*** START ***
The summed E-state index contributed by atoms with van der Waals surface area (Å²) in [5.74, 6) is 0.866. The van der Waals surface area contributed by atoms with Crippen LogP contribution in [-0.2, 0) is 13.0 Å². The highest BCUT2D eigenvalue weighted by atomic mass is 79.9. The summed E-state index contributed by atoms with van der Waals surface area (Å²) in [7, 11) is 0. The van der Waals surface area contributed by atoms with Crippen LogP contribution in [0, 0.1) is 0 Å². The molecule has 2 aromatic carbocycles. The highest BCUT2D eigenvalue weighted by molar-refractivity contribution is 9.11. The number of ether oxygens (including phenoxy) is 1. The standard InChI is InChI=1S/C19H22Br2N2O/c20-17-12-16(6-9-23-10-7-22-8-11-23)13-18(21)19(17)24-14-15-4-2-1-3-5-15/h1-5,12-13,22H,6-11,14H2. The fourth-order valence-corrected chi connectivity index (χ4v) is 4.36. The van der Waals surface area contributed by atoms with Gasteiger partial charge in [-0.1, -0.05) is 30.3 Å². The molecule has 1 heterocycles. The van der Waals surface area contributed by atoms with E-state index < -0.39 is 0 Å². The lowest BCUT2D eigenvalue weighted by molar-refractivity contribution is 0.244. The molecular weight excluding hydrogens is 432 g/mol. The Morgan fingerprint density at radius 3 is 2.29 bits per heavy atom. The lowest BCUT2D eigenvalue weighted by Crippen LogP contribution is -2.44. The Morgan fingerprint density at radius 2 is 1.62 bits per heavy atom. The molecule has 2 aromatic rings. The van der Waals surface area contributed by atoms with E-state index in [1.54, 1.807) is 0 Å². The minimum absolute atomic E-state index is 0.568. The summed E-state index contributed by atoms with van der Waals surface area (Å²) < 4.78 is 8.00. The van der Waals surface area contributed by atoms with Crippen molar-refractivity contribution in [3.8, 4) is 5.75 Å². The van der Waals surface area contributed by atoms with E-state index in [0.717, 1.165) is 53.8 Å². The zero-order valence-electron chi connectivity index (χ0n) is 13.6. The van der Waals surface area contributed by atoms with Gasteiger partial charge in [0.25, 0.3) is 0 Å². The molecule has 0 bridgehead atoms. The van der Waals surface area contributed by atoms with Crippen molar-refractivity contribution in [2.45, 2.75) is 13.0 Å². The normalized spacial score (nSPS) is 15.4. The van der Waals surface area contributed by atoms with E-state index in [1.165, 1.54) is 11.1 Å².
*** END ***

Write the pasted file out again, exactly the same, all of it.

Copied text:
The summed E-state index contributed by atoms with van der Waals surface area (Å²) in [5.74, 6) is 0.866. The van der Waals surface area contributed by atoms with Crippen LogP contribution in [-0.2, 0) is 13.0 Å². The highest BCUT2D eigenvalue weighted by atomic mass is 79.9. The summed E-state index contributed by atoms with van der Waals surface area (Å²) in [7, 11) is 0. The van der Waals surface area contributed by atoms with Crippen LogP contribution in [0, 0.1) is 0 Å². The molecule has 2 aromatic carbocycles. The highest BCUT2D eigenvalue weighted by molar-refractivity contribution is 9.11. The number of ether oxygens (including phenoxy) is 1. The standard InChI is InChI=1S/C19H22Br2N2O/c20-17-12-16(6-9-23-10-7-22-8-11-23)13-18(21)19(17)24-14-15-4-2-1-3-5-15/h1-5,12-13,22H,6-11,14H2. The fourth-order valence-corrected chi connectivity index (χ4v) is 4.36. The van der Waals surface area contributed by atoms with Gasteiger partial charge in [-0.1, -0.05) is 30.3 Å². The molecule has 1 heterocycles. The van der Waals surface area contributed by atoms with E-state index < -0.39 is 0 Å². The lowest BCUT2D eigenvalue weighted by molar-refractivity contribution is 0.244. The molecular weight excluding hydrogens is 432 g/mol. The Morgan fingerprint density at radius 3 is 2.29 bits per heavy atom. The lowest BCUT2D eigenvalue weighted by Crippen LogP contribution is -2.44. The Morgan fingerprint density at radius 2 is 1.62 bits per heavy atom. The molecule has 2 aromatic rings. The van der Waals surface area contributed by atoms with E-state index in [1.54, 1.807) is 0 Å². The minimum absolute atomic E-state index is 0.568. The summed E-state index contributed by atoms with van der Waals surface area (Å²) < 4.78 is 8.00. The van der Waals surface area contributed by atoms with Crippen molar-refractivity contribution in [3.8, 4) is 5.75 Å². The van der Waals surface area contributed by atoms with E-state index in [0.717, 1.165) is 53.8 Å². The zero-order valence-electron chi connectivity index (χ0n) is 13.6. The van der Waals surface area contributed by atoms with Gasteiger partial charge in [0.25, 0.3) is 0 Å². The molecule has 0 bridgehead atoms. The van der Waals surface area contributed by atoms with Crippen molar-refractivity contribution in [2.45, 2.75) is 13.0 Å². The normalized spacial score (nSPS) is 15.4. The van der Waals surface area contributed by atoms with E-state index in [1.165, 1.54) is 11.1 Å².